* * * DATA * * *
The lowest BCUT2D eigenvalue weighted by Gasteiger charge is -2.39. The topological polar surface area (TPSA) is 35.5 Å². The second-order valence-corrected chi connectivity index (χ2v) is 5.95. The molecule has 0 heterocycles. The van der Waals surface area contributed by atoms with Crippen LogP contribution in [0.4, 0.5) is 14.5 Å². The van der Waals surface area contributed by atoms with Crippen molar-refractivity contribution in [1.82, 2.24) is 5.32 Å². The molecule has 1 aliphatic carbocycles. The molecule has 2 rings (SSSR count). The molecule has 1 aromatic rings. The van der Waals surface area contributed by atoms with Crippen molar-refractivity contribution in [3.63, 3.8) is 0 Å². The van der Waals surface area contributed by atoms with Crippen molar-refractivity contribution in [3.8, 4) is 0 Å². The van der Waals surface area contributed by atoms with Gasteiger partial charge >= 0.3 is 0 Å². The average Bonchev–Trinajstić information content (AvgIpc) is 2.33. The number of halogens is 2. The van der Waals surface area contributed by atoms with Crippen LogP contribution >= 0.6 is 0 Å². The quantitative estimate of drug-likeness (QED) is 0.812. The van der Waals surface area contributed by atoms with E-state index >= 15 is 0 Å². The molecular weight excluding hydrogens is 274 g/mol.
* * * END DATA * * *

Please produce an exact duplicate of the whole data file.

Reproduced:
The lowest BCUT2D eigenvalue weighted by Gasteiger charge is -2.39. The topological polar surface area (TPSA) is 35.5 Å². The second-order valence-corrected chi connectivity index (χ2v) is 5.95. The molecule has 0 heterocycles. The van der Waals surface area contributed by atoms with Crippen LogP contribution in [0.4, 0.5) is 14.5 Å². The van der Waals surface area contributed by atoms with Crippen molar-refractivity contribution in [1.82, 2.24) is 5.32 Å². The molecule has 1 aliphatic carbocycles. The molecule has 2 rings (SSSR count). The molecule has 1 aromatic rings. The van der Waals surface area contributed by atoms with Crippen molar-refractivity contribution in [3.63, 3.8) is 0 Å². The van der Waals surface area contributed by atoms with Crippen molar-refractivity contribution in [3.8, 4) is 0 Å². The van der Waals surface area contributed by atoms with Gasteiger partial charge >= 0.3 is 0 Å². The average Bonchev–Trinajstić information content (AvgIpc) is 2.33. The number of halogens is 2. The van der Waals surface area contributed by atoms with Crippen LogP contribution >= 0.6 is 0 Å². The quantitative estimate of drug-likeness (QED) is 0.812. The van der Waals surface area contributed by atoms with E-state index >= 15 is 0 Å². The molecular weight excluding hydrogens is 274 g/mol.